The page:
In addition to the advantages presented in Table 1, organosolv pre-treatment has the following benefits: 1) organic solvents are easily recovered by distillation and can be recycled back to the pre-treatment process; 2) after pre-treatment, the recovered lignin can be used for various co-products (vanillic acid, vanillin and p-coumaryl); and 3) pre-treatment contemplates the use of all components of the biomass, making it viable for biorefinery of lignocellulosic biomass. The ethanosolv process is currently one of the best pre-treatments of biomass residues from an environmental perspective [1421].

At the top of the development of innovative methods for pulping, it was found that the ionic liquids (ILs) were the most studied solvent in the last decade [7, 12, 2226].

The first report of ionic liquids as non-derivatizing solvents of cellulose was published in 1934 by Charles Graenacher. He applied the N-alkylpyridinium salts for dissolving cellulose and a homogeneous reaction medium [24]. However, it was in 2002 when Swatloski reported the use of comparable salts with boiling points below 100 ° C, currently known as ionic liquids, provoking a new start in the research of cellulose. It has been observed that the most promising ILs for the modification of cellulose are salts of 1-alkyl-3-methylimidazolium [2729].

To date, much is known about ILs: organic salts with low melting point, of which those containing ammonium, pyridinium and imidazolium are the most suitable for dissolving cellulose, in other words, those organic salts with asymmetric cations to interact appropriately with the skeleton of cellulose.

A generally accepted theory to explain the interaction between the ionic liquid and polymers has not been proposed. Such solvents are considered non-derivatizing solvents, i.e. with non-covalent bonds, as shown in studies of 13C nuclear magnetic resonance (NMR). These studies indicate that the chloride interaction is higher for the breaking the hydrogen bond, than in the cation, as in the DMAc/LiCl systems.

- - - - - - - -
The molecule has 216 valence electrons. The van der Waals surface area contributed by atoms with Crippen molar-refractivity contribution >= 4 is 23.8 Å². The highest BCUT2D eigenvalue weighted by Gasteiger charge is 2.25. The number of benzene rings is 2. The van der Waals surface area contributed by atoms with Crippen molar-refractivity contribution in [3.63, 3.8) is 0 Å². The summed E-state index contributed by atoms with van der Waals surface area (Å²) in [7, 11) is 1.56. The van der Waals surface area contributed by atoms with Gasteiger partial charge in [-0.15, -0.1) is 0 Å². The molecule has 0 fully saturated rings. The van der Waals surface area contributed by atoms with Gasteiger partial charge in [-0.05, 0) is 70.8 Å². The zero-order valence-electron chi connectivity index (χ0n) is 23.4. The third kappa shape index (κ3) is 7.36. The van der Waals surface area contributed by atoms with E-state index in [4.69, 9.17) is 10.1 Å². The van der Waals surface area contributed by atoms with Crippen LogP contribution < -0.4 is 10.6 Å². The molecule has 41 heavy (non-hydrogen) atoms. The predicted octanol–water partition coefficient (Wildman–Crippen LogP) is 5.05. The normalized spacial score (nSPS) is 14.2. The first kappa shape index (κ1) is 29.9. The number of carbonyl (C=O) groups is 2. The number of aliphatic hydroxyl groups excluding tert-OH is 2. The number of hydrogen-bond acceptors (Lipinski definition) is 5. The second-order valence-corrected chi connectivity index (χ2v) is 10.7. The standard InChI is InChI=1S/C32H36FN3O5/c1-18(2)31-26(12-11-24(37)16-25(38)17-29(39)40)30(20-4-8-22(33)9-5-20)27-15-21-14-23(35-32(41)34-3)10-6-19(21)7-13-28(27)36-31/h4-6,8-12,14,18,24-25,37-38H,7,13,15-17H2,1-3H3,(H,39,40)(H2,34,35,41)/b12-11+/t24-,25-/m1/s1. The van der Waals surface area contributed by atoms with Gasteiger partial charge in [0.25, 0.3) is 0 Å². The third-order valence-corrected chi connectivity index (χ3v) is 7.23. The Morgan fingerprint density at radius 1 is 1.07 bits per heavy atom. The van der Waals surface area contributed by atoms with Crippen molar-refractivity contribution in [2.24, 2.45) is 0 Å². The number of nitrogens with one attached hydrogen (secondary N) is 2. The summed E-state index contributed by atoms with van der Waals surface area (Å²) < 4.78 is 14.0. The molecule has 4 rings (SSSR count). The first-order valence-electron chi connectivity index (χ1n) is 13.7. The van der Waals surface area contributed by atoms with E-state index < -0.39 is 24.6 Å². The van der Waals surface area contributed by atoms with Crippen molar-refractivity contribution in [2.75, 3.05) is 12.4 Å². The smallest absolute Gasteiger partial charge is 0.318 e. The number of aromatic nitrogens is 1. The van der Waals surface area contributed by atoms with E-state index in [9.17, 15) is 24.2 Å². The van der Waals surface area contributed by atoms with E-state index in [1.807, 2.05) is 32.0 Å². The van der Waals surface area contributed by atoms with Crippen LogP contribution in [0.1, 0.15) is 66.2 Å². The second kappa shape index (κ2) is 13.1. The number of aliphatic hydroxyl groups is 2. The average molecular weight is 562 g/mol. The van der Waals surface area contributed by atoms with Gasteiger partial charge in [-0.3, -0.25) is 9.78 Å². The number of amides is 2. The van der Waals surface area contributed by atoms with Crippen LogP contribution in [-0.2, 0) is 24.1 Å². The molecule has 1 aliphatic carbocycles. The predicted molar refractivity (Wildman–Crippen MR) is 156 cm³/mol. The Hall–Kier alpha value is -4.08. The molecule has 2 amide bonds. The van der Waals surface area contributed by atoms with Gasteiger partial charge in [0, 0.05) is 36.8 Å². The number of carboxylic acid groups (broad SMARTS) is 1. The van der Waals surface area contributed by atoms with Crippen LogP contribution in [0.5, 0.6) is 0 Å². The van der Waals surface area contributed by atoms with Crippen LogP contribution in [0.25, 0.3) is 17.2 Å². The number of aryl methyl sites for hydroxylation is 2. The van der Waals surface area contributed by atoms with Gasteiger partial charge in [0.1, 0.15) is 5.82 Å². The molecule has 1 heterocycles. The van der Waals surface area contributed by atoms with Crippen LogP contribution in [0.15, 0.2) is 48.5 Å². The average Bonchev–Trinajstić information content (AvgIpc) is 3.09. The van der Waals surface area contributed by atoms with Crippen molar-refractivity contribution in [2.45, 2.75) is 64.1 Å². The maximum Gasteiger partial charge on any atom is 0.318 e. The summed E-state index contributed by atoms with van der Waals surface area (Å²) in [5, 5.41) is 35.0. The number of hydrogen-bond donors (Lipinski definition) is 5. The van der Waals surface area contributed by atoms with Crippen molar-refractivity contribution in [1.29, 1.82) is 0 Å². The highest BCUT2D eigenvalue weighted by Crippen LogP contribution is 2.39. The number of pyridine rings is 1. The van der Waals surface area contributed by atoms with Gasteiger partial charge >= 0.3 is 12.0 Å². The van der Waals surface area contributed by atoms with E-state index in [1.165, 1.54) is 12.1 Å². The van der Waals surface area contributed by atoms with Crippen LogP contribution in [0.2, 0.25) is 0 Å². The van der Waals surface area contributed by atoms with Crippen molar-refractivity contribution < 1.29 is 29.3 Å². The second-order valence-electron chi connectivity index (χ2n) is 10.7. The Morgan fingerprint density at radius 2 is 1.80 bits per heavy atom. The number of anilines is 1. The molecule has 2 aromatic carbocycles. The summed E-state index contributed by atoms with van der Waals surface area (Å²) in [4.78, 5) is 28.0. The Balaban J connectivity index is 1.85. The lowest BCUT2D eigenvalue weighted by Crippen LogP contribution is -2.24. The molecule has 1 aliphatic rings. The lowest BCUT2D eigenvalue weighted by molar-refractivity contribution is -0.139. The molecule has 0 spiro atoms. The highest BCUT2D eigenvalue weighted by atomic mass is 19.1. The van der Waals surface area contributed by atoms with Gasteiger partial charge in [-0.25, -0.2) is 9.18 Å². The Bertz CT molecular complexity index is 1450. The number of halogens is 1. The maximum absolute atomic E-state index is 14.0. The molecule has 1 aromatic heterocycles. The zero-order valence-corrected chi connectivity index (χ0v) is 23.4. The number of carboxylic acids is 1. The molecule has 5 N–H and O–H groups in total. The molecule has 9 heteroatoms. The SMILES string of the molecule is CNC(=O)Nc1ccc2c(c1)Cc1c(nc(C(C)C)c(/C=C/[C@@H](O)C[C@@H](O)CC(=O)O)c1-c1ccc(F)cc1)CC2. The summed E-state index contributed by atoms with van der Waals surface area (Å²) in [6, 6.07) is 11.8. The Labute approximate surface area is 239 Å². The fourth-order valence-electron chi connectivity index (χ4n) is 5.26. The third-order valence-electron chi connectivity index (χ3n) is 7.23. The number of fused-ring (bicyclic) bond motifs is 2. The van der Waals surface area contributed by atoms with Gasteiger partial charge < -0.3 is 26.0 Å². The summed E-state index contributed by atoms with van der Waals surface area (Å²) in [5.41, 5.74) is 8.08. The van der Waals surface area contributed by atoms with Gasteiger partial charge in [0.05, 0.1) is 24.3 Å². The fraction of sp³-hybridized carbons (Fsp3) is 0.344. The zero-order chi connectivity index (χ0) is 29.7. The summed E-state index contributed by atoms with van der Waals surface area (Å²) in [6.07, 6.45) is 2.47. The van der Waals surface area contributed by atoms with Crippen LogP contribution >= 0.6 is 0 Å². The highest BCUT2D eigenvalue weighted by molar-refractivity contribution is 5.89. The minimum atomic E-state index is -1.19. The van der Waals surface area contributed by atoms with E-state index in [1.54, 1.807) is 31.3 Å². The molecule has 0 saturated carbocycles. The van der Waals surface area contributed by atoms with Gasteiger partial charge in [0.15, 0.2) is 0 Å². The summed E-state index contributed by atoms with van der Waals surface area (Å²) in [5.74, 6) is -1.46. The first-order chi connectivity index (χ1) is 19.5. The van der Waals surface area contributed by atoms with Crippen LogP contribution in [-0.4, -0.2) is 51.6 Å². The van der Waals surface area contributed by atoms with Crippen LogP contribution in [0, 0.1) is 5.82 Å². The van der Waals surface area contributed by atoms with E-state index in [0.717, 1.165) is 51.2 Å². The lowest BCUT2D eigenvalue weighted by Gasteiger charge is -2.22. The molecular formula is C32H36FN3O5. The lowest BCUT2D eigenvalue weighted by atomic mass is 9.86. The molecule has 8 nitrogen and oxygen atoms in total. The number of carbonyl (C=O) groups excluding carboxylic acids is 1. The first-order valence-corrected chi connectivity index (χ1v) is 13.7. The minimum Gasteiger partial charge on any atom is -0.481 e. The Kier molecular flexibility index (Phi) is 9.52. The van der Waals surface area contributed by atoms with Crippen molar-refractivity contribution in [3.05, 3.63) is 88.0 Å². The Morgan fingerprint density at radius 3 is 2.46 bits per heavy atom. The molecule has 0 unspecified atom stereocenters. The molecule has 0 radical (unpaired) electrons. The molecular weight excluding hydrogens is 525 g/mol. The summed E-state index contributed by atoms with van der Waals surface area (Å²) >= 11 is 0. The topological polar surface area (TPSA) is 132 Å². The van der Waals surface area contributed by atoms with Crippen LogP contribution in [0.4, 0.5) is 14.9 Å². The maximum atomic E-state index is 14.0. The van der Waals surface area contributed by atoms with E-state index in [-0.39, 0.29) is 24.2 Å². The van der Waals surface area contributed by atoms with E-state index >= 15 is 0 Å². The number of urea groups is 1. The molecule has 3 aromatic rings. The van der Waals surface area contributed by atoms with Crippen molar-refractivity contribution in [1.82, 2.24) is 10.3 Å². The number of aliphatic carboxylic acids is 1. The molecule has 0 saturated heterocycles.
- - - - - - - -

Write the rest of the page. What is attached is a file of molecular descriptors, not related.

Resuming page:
The most widely used ionic liquids, with melting temperatures below 55°C, and extremely low viscosities, include the AmimCl (1-allyl-3-methylimidazolium chloride) and EMIMAc (ethyl 1-ethyl-3-methylimidazolium acetate). These are considered as non-toxic, non-corrosive and biodegradable. Therefore, the use of ILs for extracting cellulose from waste is of particular interest for the development of green methods for obtaining this vegetal biopolymer.

Another method for biomass waste treatment processes is solid-state fermentation, in which lignolytic fungi and/or the enzymes that they produce are used [14, 3033]. These are better known as techniques of biopulping or biobleaching, if xylanases or laccases are used. A fermentation process in solid phase is defined as the one occurring in the absence or almost nule presence of water, using natural and inert substrates as solid supports. The substrate supplies nutrients to microbial growth, and it serves as a means of attachment of cells. Among the most important factors for the growth of microorganisms are the particle size, the level of water and humidity. White rot fungi, such as Phanerochaete chrysosporium and Ceriporiopsis subvermispora, are the most important [14, 3033]. However, the main limitations are the long incubation times thereof, two to four weeks, and the yield loss, because the fungus attacks the polysaccharides simultaneously.

Therefore, there is a current area of research on the biotechnological processes using enzymes instead of fungus [34]. The enzymes added directly, such as the lignin peroxidase complex, into the biomass showed better pulping yields.


3. Chemical modification of cellulose

By the chemical treatment of cellulose, different compounds can be obtained with new and particular features, including hydrophobic compounds, water-soluble products, thickeners, ion-exchange materials resistant to the action of microorganisms, etc. In these chemical modifications, cellulose ethers, such as methylcellulose (MC), hydroxyl propyl methyl cellulose (HPMC) and cellulose acetate, are mainly included. The esterification of the cellulose in acetic acid is not possible and therefore cannot be used as an esterifying agent. Typically, acetic anhydride is used as an acetylating agent. This acetylation reaction of cellulose with acetic anhydride can be represented by the following equation:

C6H7O2(OH)3+ 3 (CH3CO)2OC6H70(OCOCH3)3+ 3 CH3COOHBB1